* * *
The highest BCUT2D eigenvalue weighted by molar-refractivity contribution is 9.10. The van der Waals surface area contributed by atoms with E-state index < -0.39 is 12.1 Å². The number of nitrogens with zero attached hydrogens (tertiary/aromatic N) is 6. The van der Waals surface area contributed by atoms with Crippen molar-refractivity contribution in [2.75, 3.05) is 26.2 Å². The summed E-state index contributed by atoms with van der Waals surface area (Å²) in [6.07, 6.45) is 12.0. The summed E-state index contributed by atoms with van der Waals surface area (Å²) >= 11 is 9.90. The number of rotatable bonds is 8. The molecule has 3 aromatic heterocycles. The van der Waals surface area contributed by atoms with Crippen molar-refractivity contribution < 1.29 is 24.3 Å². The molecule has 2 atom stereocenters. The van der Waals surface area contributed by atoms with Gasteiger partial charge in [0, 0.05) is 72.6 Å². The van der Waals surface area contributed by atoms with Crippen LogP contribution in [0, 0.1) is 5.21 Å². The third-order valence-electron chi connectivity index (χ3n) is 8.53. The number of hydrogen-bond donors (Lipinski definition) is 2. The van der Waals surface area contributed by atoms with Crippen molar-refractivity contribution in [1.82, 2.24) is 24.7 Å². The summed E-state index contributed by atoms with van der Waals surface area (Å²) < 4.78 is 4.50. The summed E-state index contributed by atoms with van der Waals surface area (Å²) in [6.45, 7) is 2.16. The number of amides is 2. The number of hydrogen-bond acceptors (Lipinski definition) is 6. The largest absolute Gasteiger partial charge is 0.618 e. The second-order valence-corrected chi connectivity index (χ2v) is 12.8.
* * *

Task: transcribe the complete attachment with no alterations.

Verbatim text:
The highest BCUT2D eigenvalue weighted by molar-refractivity contribution is 9.10. The van der Waals surface area contributed by atoms with E-state index < -0.39 is 12.1 Å². The number of nitrogens with zero attached hydrogens (tertiary/aromatic N) is 6. The van der Waals surface area contributed by atoms with Crippen molar-refractivity contribution in [2.75, 3.05) is 26.2 Å². The summed E-state index contributed by atoms with van der Waals surface area (Å²) in [6.07, 6.45) is 12.0. The summed E-state index contributed by atoms with van der Waals surface area (Å²) >= 11 is 9.90. The number of rotatable bonds is 8. The molecule has 3 aromatic heterocycles. The van der Waals surface area contributed by atoms with Crippen molar-refractivity contribution < 1.29 is 24.3 Å². The molecule has 2 atom stereocenters. The van der Waals surface area contributed by atoms with Gasteiger partial charge in [0, 0.05) is 72.6 Å². The van der Waals surface area contributed by atoms with Crippen LogP contribution in [0, 0.1) is 5.21 Å². The third-order valence-electron chi connectivity index (χ3n) is 8.53. The number of hydrogen-bond donors (Lipinski definition) is 2. The van der Waals surface area contributed by atoms with Crippen molar-refractivity contribution in [1.82, 2.24) is 24.7 Å². The summed E-state index contributed by atoms with van der Waals surface area (Å²) < 4.78 is 4.50. The summed E-state index contributed by atoms with van der Waals surface area (Å²) in [6.45, 7) is 2.16. The number of amides is 2. The number of hydrogen-bond acceptors (Lipinski definition) is 6. The largest absolute Gasteiger partial charge is 0.618 e. The second-order valence-corrected chi connectivity index (χ2v) is 12.8.